Objective: To study the role of mitogen-activated protein kinases (MAPKs) in human annulus fibrosus (AF) cells subjected to cyclic tensile stress (CTS). Design: An in vitro system for CTS studies was established using AF cultures on fibronectin-coated silicone dishes. MAPK phosphorylation was studied by western analysis, while gene expression was followed by qRT-PCR. DNA synthesis was assessed by both tritiated thymidine incorporation and flow cytometry, and collagen synthesis using tritiated proline incorporation and the protease-free collagenase method. Results: All three MAPKs studied, i.e., ERK, SAPK/JNK, and p38 were found to be phosphorylated immediately after CTS application within physiological range. A second wave of phosphorylation appeared at later time points. MAPK activation was elevated at higher CTS magnitudes, but independent of the frequency. CTS did not stimulate DNA synthesis neither extracellular matrix turnover, but it stimulated the proinflammatory genes, COX-2, IL-6, and IL-8. This stimulation was more intense at the highest magnitude (8%) tested and at the median frequency (1 Hz) and time interval (12 h). Blocking of ERK, SAPK/JNK, and p38 MAPK inhibited the CTS-induced stimulation of COX-2 and IL-8, while IL-6 expression was mediated only by SAPK/JNK and p38 MAPK. Conclusions: We have described for the first time the activation of MAPKs in human AF cells in response to CTS and showed that it drives an inflammatory reaction. These observations shed light on the mechanisms of intervertebral disc (IVD) cell responses to mechanical stress, contributing to the understanding of disc pathophysiology and possibly to the design of novel therapeutic interventions.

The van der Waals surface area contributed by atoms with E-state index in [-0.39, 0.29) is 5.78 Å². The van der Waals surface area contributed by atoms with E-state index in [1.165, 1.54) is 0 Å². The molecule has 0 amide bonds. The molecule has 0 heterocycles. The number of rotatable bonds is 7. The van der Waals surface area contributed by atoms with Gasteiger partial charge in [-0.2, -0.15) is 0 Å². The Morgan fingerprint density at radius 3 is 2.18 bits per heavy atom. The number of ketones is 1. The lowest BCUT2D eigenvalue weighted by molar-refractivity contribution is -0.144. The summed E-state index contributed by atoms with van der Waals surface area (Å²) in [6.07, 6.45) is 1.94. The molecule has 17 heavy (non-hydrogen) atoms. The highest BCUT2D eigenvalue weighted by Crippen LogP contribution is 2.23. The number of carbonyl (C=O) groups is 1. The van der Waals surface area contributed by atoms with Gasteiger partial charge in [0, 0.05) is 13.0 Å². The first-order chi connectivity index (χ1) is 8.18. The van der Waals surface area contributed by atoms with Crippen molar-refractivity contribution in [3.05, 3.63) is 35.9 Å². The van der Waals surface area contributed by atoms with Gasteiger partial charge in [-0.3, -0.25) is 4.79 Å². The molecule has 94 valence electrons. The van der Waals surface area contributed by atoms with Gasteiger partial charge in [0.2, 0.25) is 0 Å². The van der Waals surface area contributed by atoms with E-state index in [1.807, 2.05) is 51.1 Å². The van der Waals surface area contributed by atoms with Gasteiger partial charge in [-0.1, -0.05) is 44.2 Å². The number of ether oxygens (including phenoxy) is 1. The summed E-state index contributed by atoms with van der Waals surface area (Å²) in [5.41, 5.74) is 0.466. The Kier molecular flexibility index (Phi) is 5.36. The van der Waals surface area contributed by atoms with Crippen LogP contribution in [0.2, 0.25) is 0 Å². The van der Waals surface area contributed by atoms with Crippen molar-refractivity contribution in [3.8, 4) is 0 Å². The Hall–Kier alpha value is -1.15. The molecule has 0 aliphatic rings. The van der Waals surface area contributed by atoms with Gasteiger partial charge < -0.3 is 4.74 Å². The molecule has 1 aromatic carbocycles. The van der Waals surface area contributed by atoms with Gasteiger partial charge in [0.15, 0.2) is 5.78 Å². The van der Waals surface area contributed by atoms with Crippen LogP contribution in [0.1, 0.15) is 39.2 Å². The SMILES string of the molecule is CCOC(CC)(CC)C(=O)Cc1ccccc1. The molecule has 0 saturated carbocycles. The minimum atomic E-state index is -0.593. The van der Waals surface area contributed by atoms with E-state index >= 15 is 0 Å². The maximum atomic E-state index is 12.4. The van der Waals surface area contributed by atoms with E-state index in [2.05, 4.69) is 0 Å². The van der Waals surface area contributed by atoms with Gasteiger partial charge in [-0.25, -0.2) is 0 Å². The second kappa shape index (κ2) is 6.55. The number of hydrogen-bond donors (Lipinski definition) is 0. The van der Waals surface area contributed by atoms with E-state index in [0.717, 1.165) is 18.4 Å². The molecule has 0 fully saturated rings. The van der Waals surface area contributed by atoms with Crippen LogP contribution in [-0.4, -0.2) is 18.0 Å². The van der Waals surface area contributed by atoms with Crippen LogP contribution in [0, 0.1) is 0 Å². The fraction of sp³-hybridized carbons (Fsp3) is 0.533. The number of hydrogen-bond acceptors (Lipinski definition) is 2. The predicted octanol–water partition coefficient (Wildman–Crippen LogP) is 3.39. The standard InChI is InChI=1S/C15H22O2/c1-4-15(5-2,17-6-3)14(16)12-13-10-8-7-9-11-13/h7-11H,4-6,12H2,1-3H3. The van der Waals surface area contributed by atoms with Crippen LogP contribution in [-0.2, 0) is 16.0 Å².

- Annulus fibrosus
- Cyclic tensile stress
- Mitogen-activated protein kinase
ASJC Scopus subject areas
- Biomedical Engineering
- Orthopedics and Sports Medicine